Photo Credit

Photo Credit

Guest post by Hannah Stein

Karlo Estates is an artisanal winery, which integrates the best of old world and new world winemaking. Wild fermentations, minimal filtration, and reserved use of oak, help them to create clean, fruit driven and well balanced wines, with great complexity. With a wide range of offerings, their many interesting single varietals and eclectic blends showcase the winery’s signature style. A casual comfortable approach and a warm inviting atmosphere combine, to complete the experience of all guests.

We spoke to Sherry Karlo, vinter & owner of Karlo Estates, about all her winery has to offer…

What sets your winery apart from others?
Our winery’s family is a close-knit team, that works to provide our guests the ultimate County wine experience. Not only do we present the wines, telling our visitors how they were made and what to look for in the taste profile, but we also serve them with small food pairings, to best showcase our many food-friendly wines. With the legendary winemaker, Derek Barnett, on our team, our wines have become a favourite of visitors, locals, and critics alike. Karlo Estates is one of Trip Advisor’s top destinations; the first to be named twice on the Top Ten Cutting Edge Wines in the World list; and we’re also the world’s first vegan certified winery.

With one of the prettiest estates in the County, at Karlo Estates, guests can stroll through the vineyards with a glass of our signature Dry Stone Bridge down at our picnic area; book private group tastings in our loft gallery; and enjoy tasting plates on our covered patio. We offer County hospitality in an 1805 barn, welcoming guests to sample a large portfolio of unique premium wines, along with spectacular food pairings.

Which of your wines is your personal favourite and why?
My favourite wine changes, depending on the time of year, what I’m eating, and who I’m with. My current favourite, however, is our newest release, the Triumvirate. The name is a historical reference to the virtue of three leaders bringing strength and balance to rule in Rome. In our Triumvirate, Cabernet Sauvignon, Cabernet Franc, and Merlot, join forces in a balanced and charismatic wine. I love this wine because it’s simply spectacular. It’s full bodied, smooth, well-balanced, and has a rich mouth feel; everything I want in a big Bordeaux style red.

What should people most look forward to when visiting your winery during this year’s Terroir Run?
Karlo Estates is the perfect place to end your Terroir Run weekend. We offer wine by the glass, with tasting plates, on our covered back patio. With a state of the art sound system, guests can enjoy music with a nostalgic classic rock feel from some of our favourite childhood memories. Come relive your youth, while enjoying fine wine and relaxing in an authentic County setting — You’ve earned it!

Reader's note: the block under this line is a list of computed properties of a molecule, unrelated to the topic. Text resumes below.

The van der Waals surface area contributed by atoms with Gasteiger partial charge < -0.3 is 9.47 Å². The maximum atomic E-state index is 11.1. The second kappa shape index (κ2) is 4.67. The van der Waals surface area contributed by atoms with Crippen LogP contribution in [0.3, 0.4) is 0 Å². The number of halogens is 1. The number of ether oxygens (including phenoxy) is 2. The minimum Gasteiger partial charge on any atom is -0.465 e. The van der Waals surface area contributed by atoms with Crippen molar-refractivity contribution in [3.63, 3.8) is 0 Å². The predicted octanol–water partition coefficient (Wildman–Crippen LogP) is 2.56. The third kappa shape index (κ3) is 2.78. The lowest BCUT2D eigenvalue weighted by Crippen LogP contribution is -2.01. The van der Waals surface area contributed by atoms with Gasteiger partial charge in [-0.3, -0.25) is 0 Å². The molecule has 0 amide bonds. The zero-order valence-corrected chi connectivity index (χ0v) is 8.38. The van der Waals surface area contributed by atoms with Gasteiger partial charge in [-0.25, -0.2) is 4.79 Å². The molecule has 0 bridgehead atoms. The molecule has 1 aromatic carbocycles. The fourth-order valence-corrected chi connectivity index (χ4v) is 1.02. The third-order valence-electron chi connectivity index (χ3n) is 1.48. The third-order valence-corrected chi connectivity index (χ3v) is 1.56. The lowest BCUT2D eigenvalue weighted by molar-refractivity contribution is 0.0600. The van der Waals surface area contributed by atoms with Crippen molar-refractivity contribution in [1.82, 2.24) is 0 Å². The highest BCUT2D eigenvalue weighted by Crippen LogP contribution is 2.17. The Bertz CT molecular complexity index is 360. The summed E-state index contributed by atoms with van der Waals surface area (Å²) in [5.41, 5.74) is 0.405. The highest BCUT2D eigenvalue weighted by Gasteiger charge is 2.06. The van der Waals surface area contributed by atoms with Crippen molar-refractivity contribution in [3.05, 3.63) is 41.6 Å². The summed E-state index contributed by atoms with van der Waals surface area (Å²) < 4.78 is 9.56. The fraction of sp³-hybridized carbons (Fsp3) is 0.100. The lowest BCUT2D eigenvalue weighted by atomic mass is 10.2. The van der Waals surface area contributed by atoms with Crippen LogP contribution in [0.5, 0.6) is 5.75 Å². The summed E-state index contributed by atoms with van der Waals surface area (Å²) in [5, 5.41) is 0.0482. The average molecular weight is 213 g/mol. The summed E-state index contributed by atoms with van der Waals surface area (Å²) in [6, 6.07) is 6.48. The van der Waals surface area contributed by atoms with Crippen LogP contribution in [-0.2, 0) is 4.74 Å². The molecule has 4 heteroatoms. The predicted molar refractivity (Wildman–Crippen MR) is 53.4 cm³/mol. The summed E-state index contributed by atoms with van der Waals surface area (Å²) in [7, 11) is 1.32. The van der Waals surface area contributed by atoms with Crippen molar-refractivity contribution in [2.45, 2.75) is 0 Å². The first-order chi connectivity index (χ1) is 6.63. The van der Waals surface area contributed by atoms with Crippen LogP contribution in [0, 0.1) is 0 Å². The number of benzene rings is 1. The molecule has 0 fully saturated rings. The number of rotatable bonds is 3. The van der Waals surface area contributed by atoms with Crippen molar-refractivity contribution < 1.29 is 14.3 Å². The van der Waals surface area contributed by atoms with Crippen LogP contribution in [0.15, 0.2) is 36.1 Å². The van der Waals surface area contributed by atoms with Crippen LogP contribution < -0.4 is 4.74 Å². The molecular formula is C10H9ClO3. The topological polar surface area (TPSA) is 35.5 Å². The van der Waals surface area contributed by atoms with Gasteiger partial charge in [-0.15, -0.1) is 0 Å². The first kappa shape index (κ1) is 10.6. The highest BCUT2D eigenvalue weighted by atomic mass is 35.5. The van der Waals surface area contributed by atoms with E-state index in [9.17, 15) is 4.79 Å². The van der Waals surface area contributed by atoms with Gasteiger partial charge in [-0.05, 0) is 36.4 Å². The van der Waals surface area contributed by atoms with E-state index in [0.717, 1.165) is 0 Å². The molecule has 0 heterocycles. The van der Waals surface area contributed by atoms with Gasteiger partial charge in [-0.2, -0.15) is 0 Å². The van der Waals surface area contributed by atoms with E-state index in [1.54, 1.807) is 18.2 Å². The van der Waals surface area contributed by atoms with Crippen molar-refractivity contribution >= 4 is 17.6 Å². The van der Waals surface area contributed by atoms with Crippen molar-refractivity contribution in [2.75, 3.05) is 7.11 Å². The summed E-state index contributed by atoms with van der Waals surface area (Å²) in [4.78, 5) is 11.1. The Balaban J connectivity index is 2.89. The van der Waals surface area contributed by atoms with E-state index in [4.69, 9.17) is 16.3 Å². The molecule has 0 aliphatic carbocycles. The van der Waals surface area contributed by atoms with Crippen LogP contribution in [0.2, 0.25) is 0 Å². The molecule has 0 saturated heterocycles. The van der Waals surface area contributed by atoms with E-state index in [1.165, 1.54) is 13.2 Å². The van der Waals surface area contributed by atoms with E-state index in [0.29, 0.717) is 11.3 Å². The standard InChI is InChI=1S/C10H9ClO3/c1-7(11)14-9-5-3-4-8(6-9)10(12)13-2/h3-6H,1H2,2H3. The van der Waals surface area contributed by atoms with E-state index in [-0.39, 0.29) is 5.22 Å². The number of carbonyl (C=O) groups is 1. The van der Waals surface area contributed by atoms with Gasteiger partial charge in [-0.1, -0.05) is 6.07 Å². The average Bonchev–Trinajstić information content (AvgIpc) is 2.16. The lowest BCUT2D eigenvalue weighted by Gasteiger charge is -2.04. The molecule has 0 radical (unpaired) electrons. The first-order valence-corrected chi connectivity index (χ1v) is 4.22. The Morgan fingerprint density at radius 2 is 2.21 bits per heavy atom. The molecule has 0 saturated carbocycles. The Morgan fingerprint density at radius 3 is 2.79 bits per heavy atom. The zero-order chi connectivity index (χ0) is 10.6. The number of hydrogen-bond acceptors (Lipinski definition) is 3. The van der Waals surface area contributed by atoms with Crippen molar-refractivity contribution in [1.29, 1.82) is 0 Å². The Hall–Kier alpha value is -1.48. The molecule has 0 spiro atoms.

Propeller-LogoWe are thrilled to announce a new partnership and another great taste to our annual run! The awesome folks from Propeller Coffee Co. are joining in on our run and will be greeting our runners at the finish line with both their (hot) coffee and cold brewed coffee. Winners of the 2016 Roast Magazine Roaster of the Year, Propeller Coffee Co. is a  small batch, specialty roaster based in Toronto. They are passionate about sustainably sourcing and roasting the world’s best coffees. Our runners will be taking home some of their beans to enjoy post run (in their runners kits) – many thanks to the PCC team for coming on board! Follow them on Twitter @PropellerCoffee

Terroir Run: Meet the Wineries by Hannah Stein

The County Cider Company & Estate Winery is a family-operated estate winery, specializing in mouth-watering hard ciders. Carefully crafted from the best apples, grown on their family farm and nearby orchards, the ciders are made with 100% pure apple juice. Located on the picturesque island of Prince Edward County, in Southeastern Ontario, their tasting room and retail store welcome visitors from May to November. Visitors are also encouraged to take advantage of the establishment’s dramatic view from its patio, perched high above Lake Ontario — the perfect place to enjoy a glass of cider, or wine, with lunch al fresco.

Photo courtesy of the County Cider Co

Photo courtesy of the County Cider Co

We spoke to Grant Howes, owner and cider-maker of County Cider Company & Estate Winery, about all they have to offer…  

What sets your winery apart from others?

We were the first winery in Prince Edward County, but our biggest difference is that we’ve always specialized in hard apple cider. Our farm has been growing apples for over 150 years, and we also now have one of the largest plantings of tradition european cider apples in North America. Our ciders are Prince Edward County based, while carrying a history of traditions from as far as England and Normandy. Our family of ciders ranges from traditional English-style ciders to flavoured ciders such as, pear and blood-orange; all sweeter ciders that tend to be more attractive to our younger customers. Our main focus is, however, and will continue to be, traditional ciders, made from our own apples.

Which of your ciders is your personal favourite and why?

They’re all my favourites! Right now, I would say that our Tortured Path, which we’ll be releasing this late spring, is my favourite, because it’s a culmination of over 20 years of experimentation with growing different apple varieties from from traditional cider growing areas such as, Somerset and Normandy. We’ve proven that, not only can grow these apples incredibly well, but also, we can make ciders that are exceptionally flavourful and consistently receive positive consumer responses.

What should people most look forward to, when visiting your winery during this year’s Terroir Run?

It’s a very laid-back place; we have an outdoor restaurant and offer over six different types of ciders on tap as well as beer and wine. We’re always promoting local wineries as well, probably many of which will also be a part of Terroir Run. Overall, it’s just a nice place to kick back — and we’re dog friendly!